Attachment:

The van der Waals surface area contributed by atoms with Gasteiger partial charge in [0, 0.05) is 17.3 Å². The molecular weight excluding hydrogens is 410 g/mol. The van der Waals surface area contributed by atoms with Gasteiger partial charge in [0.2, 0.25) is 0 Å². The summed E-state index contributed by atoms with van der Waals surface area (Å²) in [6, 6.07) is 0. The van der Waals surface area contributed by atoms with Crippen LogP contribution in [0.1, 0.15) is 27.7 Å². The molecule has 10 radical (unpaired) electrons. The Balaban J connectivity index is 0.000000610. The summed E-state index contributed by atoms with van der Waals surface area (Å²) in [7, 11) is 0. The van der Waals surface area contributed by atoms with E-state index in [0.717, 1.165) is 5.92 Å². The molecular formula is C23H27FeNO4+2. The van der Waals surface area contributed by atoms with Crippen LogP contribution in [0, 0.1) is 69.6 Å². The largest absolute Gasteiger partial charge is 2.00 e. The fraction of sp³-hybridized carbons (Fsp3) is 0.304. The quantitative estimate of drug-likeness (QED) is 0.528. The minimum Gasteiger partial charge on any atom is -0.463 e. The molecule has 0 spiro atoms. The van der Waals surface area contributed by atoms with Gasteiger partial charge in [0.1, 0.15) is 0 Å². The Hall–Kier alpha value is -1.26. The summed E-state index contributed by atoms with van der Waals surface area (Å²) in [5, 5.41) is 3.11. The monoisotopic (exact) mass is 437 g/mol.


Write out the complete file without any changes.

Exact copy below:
The van der Waals surface area contributed by atoms with Gasteiger partial charge in [0, 0.05) is 17.3 Å². The molecular weight excluding hydrogens is 410 g/mol. The van der Waals surface area contributed by atoms with Gasteiger partial charge in [0.2, 0.25) is 0 Å². The summed E-state index contributed by atoms with van der Waals surface area (Å²) in [6, 6.07) is 0. The van der Waals surface area contributed by atoms with Crippen LogP contribution in [0.1, 0.15) is 27.7 Å². The molecule has 10 radical (unpaired) electrons. The Balaban J connectivity index is 0.000000610. The summed E-state index contributed by atoms with van der Waals surface area (Å²) in [7, 11) is 0. The van der Waals surface area contributed by atoms with E-state index in [0.717, 1.165) is 5.92 Å². The molecular formula is C23H27FeNO4+2. The van der Waals surface area contributed by atoms with Crippen LogP contribution in [0, 0.1) is 69.6 Å². The largest absolute Gasteiger partial charge is 2.00 e. The fraction of sp³-hybridized carbons (Fsp3) is 0.304. The quantitative estimate of drug-likeness (QED) is 0.528. The minimum Gasteiger partial charge on any atom is -0.463 e. The molecule has 0 spiro atoms. The van der Waals surface area contributed by atoms with Gasteiger partial charge in [0.1, 0.15) is 0 Å². The Hall–Kier alpha value is -1.26. The summed E-state index contributed by atoms with van der Waals surface area (Å²) in [5, 5.41) is 3.11. The monoisotopic (exact) mass is 437 g/mol.